The Fall of the Wall
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In the summer of 1989, the embassies of the Federal Republic of Germany in Prague, Budapest, Warsaw and the Diplomatic Mission in East Berlin were occupied by refugees from the GDR who wanted to force their emigration from the GDR in this way. The policies of Perestroika and Glasnost which had been introduced by the Soviet Party Leader and Head of State Mikhail Gorbachev and the political changes which were made possible due to this in Hungary had the effect that the state of the Balkans no longer accepted the common policies which were the pre-requisite of the treaty of friendship with the GDR, as a consequence annulled the treaty and opened the border to Austria for the refugees from the GDR.

This opening led to a mass flight into the Federal Republic of Germany. After the GDR finally gave in, the refugees from the embassies in Prague and Warsaw were also allowed to emigrate into the West. In September 1989 alone, 15 000 citizens of the GDR emigrated to the Federal Republic Germany.
With the fall of the Berlin Wall (9/11/1989), the public discussion - on a national and international level - regarding the question of a unified German state, in its historical-political problem setting as well as in every other respect, increasingly moved into the centre of attention. The prime minister of the GDR, Hans Modrow, demanded a contractual association as goal of a German-German co-operation. On the basis of these conceptions, the Federal Chancellor Helmut Kohl drew up a ten-point plan (28/11/1989), according to which the German unification was intended to be achieved by way of a confederation. The open borders, the economic differences and the crumbling power structures promoted the wish for a rapid German unification amongst the demonstrating citizens in the GDR. For the conservative-liberal coalition which was in power at the time in the Federal Republic of Germany, a rapid unification was more or less elevated to its foremost policy of the government. The government of a large coalition under prime minister Lothar de Maizière which had resulted from the first free election in the GDR (18/3/1990) also strove for a rapid reunification.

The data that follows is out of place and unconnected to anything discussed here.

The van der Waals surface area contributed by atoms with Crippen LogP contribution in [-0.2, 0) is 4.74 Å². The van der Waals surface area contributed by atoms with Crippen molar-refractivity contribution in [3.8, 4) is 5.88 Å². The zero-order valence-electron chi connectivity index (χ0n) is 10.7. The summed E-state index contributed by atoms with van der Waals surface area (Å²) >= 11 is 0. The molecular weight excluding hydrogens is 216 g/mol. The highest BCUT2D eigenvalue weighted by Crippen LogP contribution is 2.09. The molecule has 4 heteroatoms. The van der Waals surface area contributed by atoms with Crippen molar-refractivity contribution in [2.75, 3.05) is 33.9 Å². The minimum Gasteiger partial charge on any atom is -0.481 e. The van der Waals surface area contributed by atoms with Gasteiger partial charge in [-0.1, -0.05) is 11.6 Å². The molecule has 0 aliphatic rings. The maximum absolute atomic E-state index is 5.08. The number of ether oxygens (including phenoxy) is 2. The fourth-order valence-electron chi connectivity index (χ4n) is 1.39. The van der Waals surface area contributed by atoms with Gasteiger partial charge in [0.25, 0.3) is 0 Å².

In a state treaty between the Federal Republic of Germany and the GDR (which came into force on 1/7/1990), the principles of a reunification of the two states was agreed, especially in form of an economic, monetary and social union. (Introduction of the Deutsch Mark as legal tender in the GDR on 1/7/1990.) After fierce controversies, the Lower House of Parliament voted in favour of the reunification treaty which had been negotiated between the governments of the GDR and the Federal Republic of Germany in September 1990 on 20/9/1990, so that the reunification could come into force on 3/10/1990.
The German-German reunification process was accompanied by negotiations of the four superpowers and the two German states (2+4 negotiations), in order to achieve an inclusion in a European security concept.
Poland demanded to be able to take part in the negotiations because its western border would be affected by a unification of the two German states. The German Lower House of Parliament (8/11/1989 and 8/3/1990) and the People's Chamber of the GDR emphasised the irrevocability of the Polish western border.

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